Her shrine excavated at Sarepta in southern Phoenicia revealed an inscription that identified her for the first time in her homeland and related her securely to the Phoenician goddess Astarte (Ishtar). One site where Tanit was uncovered is at Kerkouan, in the Cap Bon peninsula in Tunisia.

Tanit was also a goddess among the ancient Berber people.

Her symbol, found on many ancient stone carvings, appears as a trapezoid/trapezium closed by a horizontal line at the top and surmounted in the middle by a circle: the horizontal arm was often terminated either by two short upright lines at right angles to it or by hooks.[citation needed] Later, the trapezoid/trapezium was frequently replaced by an isosceles triangle.The symbol is interpreted by Hvidberg-Hansen as a woman raising her hands.


Dido was, according to ancient Greek and Roman sources, the founder and first Queen of Carthage (in modern-day Tunisia). She is best known from the account given by the Roman poet Virgil in his Aeneid. In some sources she is also known as Elissa.

The name Elissa is probably a Greek rendering of the Phoenician Elishat. The name Dido, used mostly by Latin writers, seems to be a Phoenician form meaning "Wanderer" and was perhaps the name under which Elissa was most familiarly known in Carthage.

Dido, or Elisha/Elissa, was a Phoenician Queen, founder of Carthage. First-born from King of Tyre, her succession was disputed by her younger brother, Pumayyaton/Pygmalion, who murdered her husband and imposed his rule. At this point she left Tyre with a large following, starting a long voyage; main stages were Cyprus and, possibly, Malta.

Landing on Libyan coasts, about 814 BC (Timaeus' date), she chose a place to found a new capital city for her Phoenician followers: Carthage. She peacefully obtained the land by an ingenious agreement with the local lord, today known as the "Theorem of Dido". During her widowhood, she was consistently sought in marriage by local kings; but if we accept Silius Italicus, she married again, probably with a Tyrian follower, from the Barca family.

Dido promoted a significant religious reform and after a long and prosperous reign, she favored the formation of a Republic; After her death, she was deified by her people with the name of Tanit and assimilated to the Great Goddess Astarte (Roman Juno).

The cult of Tanit survived Carthage's destruction by the Romans; it was introduced to Rome itself by Emperor Septimius Severus, himself born in North Africa. It was extinguished completely with the Theodosian decrees of the late 4th century.


Mago was a Carthaginian writer, author of an agricultural manual in Punic which was a record of the farming knowledge of Carthage. The Punic text has been lost, but some fragments of Greek and Latin translations survive.

Mago's long work (it was divided into 28 books) was partly based on earlier Greek agricultural writings but no doubt incorporated local north African and Phoenician traditional practices, Carthage being a Phoenician colony.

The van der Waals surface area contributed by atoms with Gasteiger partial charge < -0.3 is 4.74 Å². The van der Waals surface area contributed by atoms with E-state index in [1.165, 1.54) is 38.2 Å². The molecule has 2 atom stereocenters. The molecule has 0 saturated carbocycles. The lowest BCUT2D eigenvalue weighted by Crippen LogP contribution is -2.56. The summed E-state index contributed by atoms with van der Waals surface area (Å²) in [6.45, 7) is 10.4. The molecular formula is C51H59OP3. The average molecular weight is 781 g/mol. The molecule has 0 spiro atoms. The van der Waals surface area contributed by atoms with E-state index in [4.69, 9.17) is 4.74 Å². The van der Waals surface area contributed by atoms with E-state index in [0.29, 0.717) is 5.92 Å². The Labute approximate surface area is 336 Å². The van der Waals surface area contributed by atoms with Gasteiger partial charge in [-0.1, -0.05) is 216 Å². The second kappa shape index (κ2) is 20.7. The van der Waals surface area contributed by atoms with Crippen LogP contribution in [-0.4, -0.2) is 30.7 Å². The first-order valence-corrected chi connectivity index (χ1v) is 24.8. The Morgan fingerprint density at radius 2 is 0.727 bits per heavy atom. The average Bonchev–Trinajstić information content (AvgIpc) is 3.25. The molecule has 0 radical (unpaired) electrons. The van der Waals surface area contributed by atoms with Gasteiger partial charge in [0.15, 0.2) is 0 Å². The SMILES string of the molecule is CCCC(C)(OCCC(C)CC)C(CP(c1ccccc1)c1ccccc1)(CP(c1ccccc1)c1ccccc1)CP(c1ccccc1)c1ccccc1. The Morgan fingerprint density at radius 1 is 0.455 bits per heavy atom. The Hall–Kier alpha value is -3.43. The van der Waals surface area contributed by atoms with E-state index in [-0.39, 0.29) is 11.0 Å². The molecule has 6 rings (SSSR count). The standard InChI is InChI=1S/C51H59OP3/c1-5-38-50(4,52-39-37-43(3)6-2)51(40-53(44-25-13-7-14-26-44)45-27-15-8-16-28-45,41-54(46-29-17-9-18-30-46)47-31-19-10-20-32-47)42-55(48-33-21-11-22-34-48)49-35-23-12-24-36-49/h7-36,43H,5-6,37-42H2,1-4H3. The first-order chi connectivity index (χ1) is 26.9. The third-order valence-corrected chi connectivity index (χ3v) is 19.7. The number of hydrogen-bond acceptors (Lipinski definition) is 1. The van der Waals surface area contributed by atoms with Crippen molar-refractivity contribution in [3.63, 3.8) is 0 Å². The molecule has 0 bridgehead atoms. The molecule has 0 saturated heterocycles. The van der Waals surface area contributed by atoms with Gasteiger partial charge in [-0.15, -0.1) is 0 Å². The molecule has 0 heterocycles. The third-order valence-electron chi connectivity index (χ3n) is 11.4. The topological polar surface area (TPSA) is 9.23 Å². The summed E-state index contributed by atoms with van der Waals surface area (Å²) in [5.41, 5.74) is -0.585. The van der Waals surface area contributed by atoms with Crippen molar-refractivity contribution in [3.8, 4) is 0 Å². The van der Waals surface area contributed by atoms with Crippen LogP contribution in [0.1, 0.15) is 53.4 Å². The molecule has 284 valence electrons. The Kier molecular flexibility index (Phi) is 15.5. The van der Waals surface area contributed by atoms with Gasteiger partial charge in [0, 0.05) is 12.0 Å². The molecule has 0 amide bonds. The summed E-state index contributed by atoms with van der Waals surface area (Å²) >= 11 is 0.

After Rome's destruction of Carthage in 146 BC, the Carthaginian libraries were given to the kings of Numidia. Uniquely, Mago's book was retrieved and brought to Rome. It was adapted into Greek by Cassius Dionysius and translated in full into Latin by Decimus Silanus, the latter at the expense of the Roman Senate. The Greek translation was later abridged by Diophanes of Nicaea, whose version was divided into six books.


Dougga or Thugga is a Roman ruin in northern Tunisia located on a 65 hectare site.

UNESCO qualified Dougga as a World Heritage Site in 1997, believing that it represents “the best-preserved Roman small town in North Africa”. The site, which lies in the middle of the countryside, has been protected from the encroachment of modern urbanisation, in contrast, for example, to Carthage, which has been pillaged and rebuilt on numerous occasions.

Dougga’s size, its well-preserved monuments and its rich Punic, Numidian, ancient Roman and Byzantine history make it exceptional. Amongst the most famous monuments at the site are a Punic-Libyan mausoleum, the capitol, the theatre, and the temples of Saturn and of Juno Caelestis.

Dougga's history is best known from the time of the Roman conquest, even though numerous pre-Roman monuments, including a necropolis, the mausoleum, and temples have been discovered during archaeological digs. These monuments are an indication of the site's importance before the arrival of the Romans.


Utica is an ancient city northwest of Carthage near the outflow of the Medjerda River into the Mediterranean Sea, traditionally considered to be the first colony founded by the Phoenicians in North Africa. Today, Utica no longer exists, and its remains are located not on the coast where it once lay, but further inland because deforestation and agriculture upriver led to massive erosion and the Medjerda River silted over its original mouth.